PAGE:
If a repair is small enough to not consume too much time, we are often able to work on a customer’s bike or wheel while they wait. I think the biggest leaps forward for public perception about gal mechanics happens during those short repairs. A father drops off his kid’s bike, for example, and decides to wait with his son and his daughter while I re-install a set of fenders, change a 20” tube, and tighten the brakes for him. At some point, the children usually get curious and dart into the work area, followed by a reprimand by the parents to get back out and stay by their side. But! After peeking around to get a glimpse of “What’s that weird noise, Daddy?” (Air compressor) or “Why’s she got the biciggle up high?” (Work stand) or just flat out shyly exclaiming their Mom or Dad, “It’sah girl working on my bike!”

Kids are used to seeing their dads struggle with tool-stuff, and they’re accustomed to seeing their moms drop off the car with a male auto-mechanic. In most families, children still come to expect certain roles to be played out by specific genders. Had a flat coming back from the Aquarium at the beach without Daddy along? A kind man stopped out of good will to help the stranded mother and children. What about when the AC broke and everyone was all sweaty and miserable, until the repairman came... I’m not a feminist in any kind of extreme sense; I don’t have the time to get angry or offended when someone acts surprised about exchanging their money for my labours, "it is what it is."

I chose to learn how to work on bikes because I love riding them and I like to work with my hands, not because I wanted to prove myself in what has been until now, a mostly male- dominated industry. And I haven’t really proven anything, if you take into account all the episodes of sexism I still come across! By simply being here, though, maybe i'm helping to plant new ideas in both the children and their parents who visit our shop in order to get back on the road. A little boy finally sees that maybe he should’ve let his sister help repair his broken GI Joe after all, or a little girl who always holds back from “boy” activities might see that it is not a trade-off! She can get her hands dirty and learn to more self-sufficient, all while still retaining her identity as a female!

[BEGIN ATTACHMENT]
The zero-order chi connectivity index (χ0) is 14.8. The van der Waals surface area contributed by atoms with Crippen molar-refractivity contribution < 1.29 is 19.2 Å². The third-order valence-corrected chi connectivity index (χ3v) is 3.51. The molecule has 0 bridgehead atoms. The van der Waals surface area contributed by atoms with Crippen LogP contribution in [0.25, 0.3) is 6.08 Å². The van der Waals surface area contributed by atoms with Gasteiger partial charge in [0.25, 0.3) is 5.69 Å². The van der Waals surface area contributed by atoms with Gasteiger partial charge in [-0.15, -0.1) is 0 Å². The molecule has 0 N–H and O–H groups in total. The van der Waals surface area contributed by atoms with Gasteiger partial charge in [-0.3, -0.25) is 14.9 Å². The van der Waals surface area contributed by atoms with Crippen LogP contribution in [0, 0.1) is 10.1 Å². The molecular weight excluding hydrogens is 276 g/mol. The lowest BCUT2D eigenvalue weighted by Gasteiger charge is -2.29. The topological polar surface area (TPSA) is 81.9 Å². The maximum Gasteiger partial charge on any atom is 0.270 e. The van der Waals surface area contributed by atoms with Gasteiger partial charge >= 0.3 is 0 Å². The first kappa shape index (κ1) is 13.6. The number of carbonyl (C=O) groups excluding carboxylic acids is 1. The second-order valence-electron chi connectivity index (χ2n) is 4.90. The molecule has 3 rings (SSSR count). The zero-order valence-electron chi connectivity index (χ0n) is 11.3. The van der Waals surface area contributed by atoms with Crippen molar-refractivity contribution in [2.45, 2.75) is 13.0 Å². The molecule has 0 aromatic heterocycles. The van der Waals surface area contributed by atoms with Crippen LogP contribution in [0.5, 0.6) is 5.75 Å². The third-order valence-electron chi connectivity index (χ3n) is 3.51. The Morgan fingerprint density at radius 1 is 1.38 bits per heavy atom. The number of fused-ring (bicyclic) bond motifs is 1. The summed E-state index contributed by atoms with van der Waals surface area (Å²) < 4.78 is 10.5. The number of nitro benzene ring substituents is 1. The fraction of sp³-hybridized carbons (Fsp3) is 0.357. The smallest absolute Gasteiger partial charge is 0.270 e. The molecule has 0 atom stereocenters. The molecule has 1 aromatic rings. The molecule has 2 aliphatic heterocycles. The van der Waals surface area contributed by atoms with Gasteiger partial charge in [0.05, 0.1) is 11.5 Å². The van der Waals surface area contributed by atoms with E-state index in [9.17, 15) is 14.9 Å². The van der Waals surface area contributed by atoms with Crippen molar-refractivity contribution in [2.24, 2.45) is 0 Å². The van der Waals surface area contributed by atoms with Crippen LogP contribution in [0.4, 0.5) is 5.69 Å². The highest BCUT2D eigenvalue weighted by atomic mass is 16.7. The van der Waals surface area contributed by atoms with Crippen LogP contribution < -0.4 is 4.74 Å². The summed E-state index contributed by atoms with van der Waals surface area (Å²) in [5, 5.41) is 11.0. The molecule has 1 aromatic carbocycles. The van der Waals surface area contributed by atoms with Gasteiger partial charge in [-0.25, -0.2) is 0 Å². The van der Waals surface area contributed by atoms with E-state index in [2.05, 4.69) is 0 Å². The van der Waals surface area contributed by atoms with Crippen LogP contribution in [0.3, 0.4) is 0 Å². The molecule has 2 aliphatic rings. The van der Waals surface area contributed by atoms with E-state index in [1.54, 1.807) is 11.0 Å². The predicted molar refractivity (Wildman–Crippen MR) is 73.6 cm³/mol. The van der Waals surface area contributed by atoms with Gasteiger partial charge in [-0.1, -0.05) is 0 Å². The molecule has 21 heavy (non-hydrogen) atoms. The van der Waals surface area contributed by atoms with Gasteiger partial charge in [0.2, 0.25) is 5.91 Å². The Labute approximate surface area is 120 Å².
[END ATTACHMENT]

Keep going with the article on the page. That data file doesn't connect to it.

So, if your bike is broken, your tire has gone flat, or your mechanical abilities evade your grasp, consider asking the “skirt” to do it. You’ll thank yourself later!

Tuesday, March 17, 2009

Climbing Alamagre

Many years back I had probably done one of my hardest rides ever. We were living in Colorado Springs at the time. We started out the day with close to twenty riders. The talk was that we were going to climb to the top of Alamagre Mountain. That's the peak between the famous Pike's Peak and Cheyenne Mountain with Norad in it. Our starting point was my house which was at about 6300 feet in Cheyenne Canyon to the top of Alamagre or as the locals called it Mt. Baldy which rests at 12300 feet. It was a beautiful day, sun was high in the sky with not one cloud visible. Everybody was talking about the ride and how it was gonna be fun and all that.

We head out climbing on a fire road called Lower Gold Camp Road, than Upper Gold Camp. Upper Gold Camp is an old narrow guage railroad bed that used to carry miners up into the mountain gold rush towns back in the day. Its kinda cool thinkin about the fact that your climbing this road for a total leisure hobby and back in the day these gold rush miners were taking this road to an uncertain future. They might have been striking their fortune in gold or coming down sick with something or meeting any number of untimely ends. The talk about how much fun the ride's gonna be starts to dissapate a little bit as the heavy breathing kills conversation and the sweat starts stingin the eyes.